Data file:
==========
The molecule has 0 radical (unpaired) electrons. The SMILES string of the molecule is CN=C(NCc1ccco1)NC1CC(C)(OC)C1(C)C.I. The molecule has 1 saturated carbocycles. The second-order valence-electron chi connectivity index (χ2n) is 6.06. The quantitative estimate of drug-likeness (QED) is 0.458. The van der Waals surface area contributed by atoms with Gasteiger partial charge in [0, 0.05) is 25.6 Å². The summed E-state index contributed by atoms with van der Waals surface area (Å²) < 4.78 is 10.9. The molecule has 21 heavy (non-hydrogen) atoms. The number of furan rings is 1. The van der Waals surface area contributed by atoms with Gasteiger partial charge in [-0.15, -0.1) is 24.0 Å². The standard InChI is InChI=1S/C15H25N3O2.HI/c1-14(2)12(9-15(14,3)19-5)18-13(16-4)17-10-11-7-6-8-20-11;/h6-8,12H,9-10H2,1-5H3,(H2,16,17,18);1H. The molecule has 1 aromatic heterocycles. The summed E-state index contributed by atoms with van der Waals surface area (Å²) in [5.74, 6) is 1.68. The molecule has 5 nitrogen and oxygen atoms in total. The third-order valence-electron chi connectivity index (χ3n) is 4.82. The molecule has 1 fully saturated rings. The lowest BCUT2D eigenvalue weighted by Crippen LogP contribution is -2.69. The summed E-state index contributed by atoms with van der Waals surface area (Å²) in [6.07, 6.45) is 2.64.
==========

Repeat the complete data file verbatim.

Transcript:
The molecule has 0 radical (unpaired) electrons. The SMILES string of the molecule is CN=C(NCc1ccco1)NC1CC(C)(OC)C1(C)C.I. The molecule has 1 saturated carbocycles. The second-order valence-electron chi connectivity index (χ2n) is 6.06. The quantitative estimate of drug-likeness (QED) is 0.458. The van der Waals surface area contributed by atoms with Gasteiger partial charge in [0, 0.05) is 25.6 Å². The summed E-state index contributed by atoms with van der Waals surface area (Å²) < 4.78 is 10.9. The molecule has 21 heavy (non-hydrogen) atoms. The number of furan rings is 1. The van der Waals surface area contributed by atoms with Gasteiger partial charge in [-0.15, -0.1) is 24.0 Å². The standard InChI is InChI=1S/C15H25N3O2.HI/c1-14(2)12(9-15(14,3)19-5)18-13(16-4)17-10-11-7-6-8-20-11;/h6-8,12H,9-10H2,1-5H3,(H2,16,17,18);1H. The molecule has 1 aromatic heterocycles. The summed E-state index contributed by atoms with van der Waals surface area (Å²) in [5.74, 6) is 1.68. The molecule has 5 nitrogen and oxygen atoms in total. The third-order valence-electron chi connectivity index (χ3n) is 4.82. The molecule has 1 fully saturated rings. The lowest BCUT2D eigenvalue weighted by Crippen LogP contribution is -2.69. The summed E-state index contributed by atoms with van der Waals surface area (Å²) in [6.07, 6.45) is 2.64.